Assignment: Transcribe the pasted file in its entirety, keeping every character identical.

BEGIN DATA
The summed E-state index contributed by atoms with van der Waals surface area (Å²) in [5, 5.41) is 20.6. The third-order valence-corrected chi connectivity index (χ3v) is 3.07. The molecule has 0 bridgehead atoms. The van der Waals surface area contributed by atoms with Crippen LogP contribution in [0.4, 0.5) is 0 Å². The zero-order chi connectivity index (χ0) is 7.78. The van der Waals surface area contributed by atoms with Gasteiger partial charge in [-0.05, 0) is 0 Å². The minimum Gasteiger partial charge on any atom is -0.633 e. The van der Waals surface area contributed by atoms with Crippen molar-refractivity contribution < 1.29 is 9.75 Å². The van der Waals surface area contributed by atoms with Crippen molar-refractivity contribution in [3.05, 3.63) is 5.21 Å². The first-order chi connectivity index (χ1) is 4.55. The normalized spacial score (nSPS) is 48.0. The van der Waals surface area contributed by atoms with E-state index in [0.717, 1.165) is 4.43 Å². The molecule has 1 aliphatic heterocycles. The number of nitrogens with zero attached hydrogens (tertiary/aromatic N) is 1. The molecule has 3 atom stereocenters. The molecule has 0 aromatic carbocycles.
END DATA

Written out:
The summed E-state index contributed by atoms with van der Waals surface area (Å²) in [5, 5.41) is 20.6. The third-order valence-corrected chi connectivity index (χ3v) is 3.07. The molecule has 0 bridgehead atoms. The van der Waals surface area contributed by atoms with Crippen LogP contribution in [0.4, 0.5) is 0 Å². The zero-order chi connectivity index (χ0) is 7.78. The van der Waals surface area contributed by atoms with Gasteiger partial charge in [-0.05, 0) is 0 Å². The minimum Gasteiger partial charge on any atom is -0.633 e. The van der Waals surface area contributed by atoms with Crippen molar-refractivity contribution < 1.29 is 9.75 Å². The van der Waals surface area contributed by atoms with Crippen molar-refractivity contribution in [3.05, 3.63) is 5.21 Å². The first-order chi connectivity index (χ1) is 4.55. The normalized spacial score (nSPS) is 48.0. The van der Waals surface area contributed by atoms with E-state index in [0.717, 1.165) is 4.43 Å². The molecule has 1 aliphatic heterocycles. The number of nitrogens with zero attached hydrogens (tertiary/aromatic N) is 1. The molecule has 3 atom stereocenters. The molecule has 0 aromatic carbocycles.